Sensorineural hearing loss can be sudden or happen gradually. In both cases, you want to seek treatment in order to improve your quality of life. With over 3 million Canadians dealing with some sort of hearing related disability, you are not alone. Fortunately, advances in technology (hearing aids) are happening all the time.
What is sensorineural hearing loss?
Sensorineural hearing loss (or sensorineural deafness) is caused by problems in the inner ear, sensory organ, or vestibulocochlear nerve (nerve that transmits sound to the brain). It is also known as nerve-related hearing loss. Unlike conduction hearing loss (or conduction deafness), sensorineural can be permanent unless treated.
What does sensorineural hearing loss feel like?
Although the damage caused by sensorineural hearing loss is internal, the result will be similar to that of outward damage. Depending on the severity, even loud noises can sound muffled.
Some other symptoms may be:
- A lack of noise perception when it comes to volume
- Inability to distinguish acute sounds.
- Different volume levels depending on your ear
- Feeling off-balance or dizzy
- Difficulty hearing when there is background noise
What causes sensorineural hearing loss?
The causes of permanent, inner (sensorineural) vary:
- Excessive, loud noise exposure
- Viral infections (such as measles or mumps)
- Ototoxic drugs (medications that damage hearing)
- High fever or elevated body temperature
- Ménière's disease (a disorder of the inner ear that can affect hearing and balance)
- Acoustic tumors
Treatments for sensorineural hearing loss
The treatment heavily depends on the status and health of your hearing nerve. However, it is best to be proactive as limited hearing can create significant issues.
- Irreversible or permanent hearing loss can be treated with hearing aids, or surgically treated with cochlear implants.
- In the event of a condition such as meniere’s disease or autoimmune inner ear disease, there are specific treatments. Visit hearingloss.org for more details on the various circumstances.
Mixed hearing loss treatments
As mixed hearing loss is caused by a combination of both sensorineural and conductive (outer) hearing loss, it may require a combination of treatments. Typically, hearing aids in combination of some conductive treatment to enhance hearing. Some professionals may advise dealing with the conductive issue before the sensorineural one.
How to diagnose hearing loss
- Physical exam – doctor will look in your ear for obstruction, infection, or other structural issues
- General screening test – doctor whispers in one ear while the other is covered
- App-based hearing test – online app test
- Tuning fork tests – used to determine where the issue or damage to ear has occurred through a tuning fork “instrument”
- Audiometer tests – this is an in-depth test requiring earphones played at varying frequencies.
More info at Mayoclinic
How much are Hearing Aid costs in Canada?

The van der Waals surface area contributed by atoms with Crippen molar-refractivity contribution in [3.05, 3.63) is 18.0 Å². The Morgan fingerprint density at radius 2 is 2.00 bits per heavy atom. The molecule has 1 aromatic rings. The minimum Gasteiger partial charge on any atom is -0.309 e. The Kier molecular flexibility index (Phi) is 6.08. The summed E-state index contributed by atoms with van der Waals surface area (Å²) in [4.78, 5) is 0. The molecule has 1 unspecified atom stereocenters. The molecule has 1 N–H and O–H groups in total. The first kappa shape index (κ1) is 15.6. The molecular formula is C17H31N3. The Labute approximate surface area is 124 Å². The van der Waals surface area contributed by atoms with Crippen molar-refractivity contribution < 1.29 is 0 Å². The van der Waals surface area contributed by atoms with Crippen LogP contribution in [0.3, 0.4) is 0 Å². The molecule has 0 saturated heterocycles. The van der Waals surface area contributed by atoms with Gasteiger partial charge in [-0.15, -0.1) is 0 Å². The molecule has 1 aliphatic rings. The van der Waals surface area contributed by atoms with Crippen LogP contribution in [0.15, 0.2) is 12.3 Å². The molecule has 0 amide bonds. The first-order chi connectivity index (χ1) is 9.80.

Expect to pay between $1000 to $4000+ per hearing aid based on the features and capabilities.
A recent CBC article highlights secrets of the hearing aid industry in a discussion with a hearing aids manufacturer. The article notes that hearing aids cost $150 to produce on average, then are sold to retailers or audiologists for $400-$600, which is later marked up to sell to the consumer for anywhere from $1000-4000. There will be variety in pricing and mark up based on the technology as the $150 is only an average production cost. However, the article notes that the mark up is largely due to servicing from the audiologists, in which case end consumers are paying for the product and the service (checkups, cleaning, warranty, adjustments).
Hearing aids costs are dependent on their features and meant to last a couple years based on the provider. There is usually servicing built into the price. Here are some features impacting price:
- Features included
- Services provided
- Continued research
- Product lifespan
- Your lifestyle – noise level in your environment
Coverage for your hearing loss
In the event that hearing aids or other medical treatments are required, there are funding options. Each province offers different programs. Please refer to this article for more information.
Coverage for Canadian small business owners
Medical expenses are an eligible expense inside a Health Spending Account (HSA). The cost of the hearing aids, tests, and other related expenses can be deducted as a pre-tax expense through your corporation. A Health Spending Account is a cost-effective plan specifically built for small business owners to reduce their medical expenses. It turns 100% of after-tax personal medical expenses into before-tax business expenses. To see how much you can save, check out our HSA calculator – simply input your income, yearly medical expenses, and province.
A Health Spending Account is not just limited to hearing related expenses. There are all types of eligible medical expenses. See the full list of eligible Health Spending Account expenses.
Download the FREE Beginner's Guide to a Health Spending Account: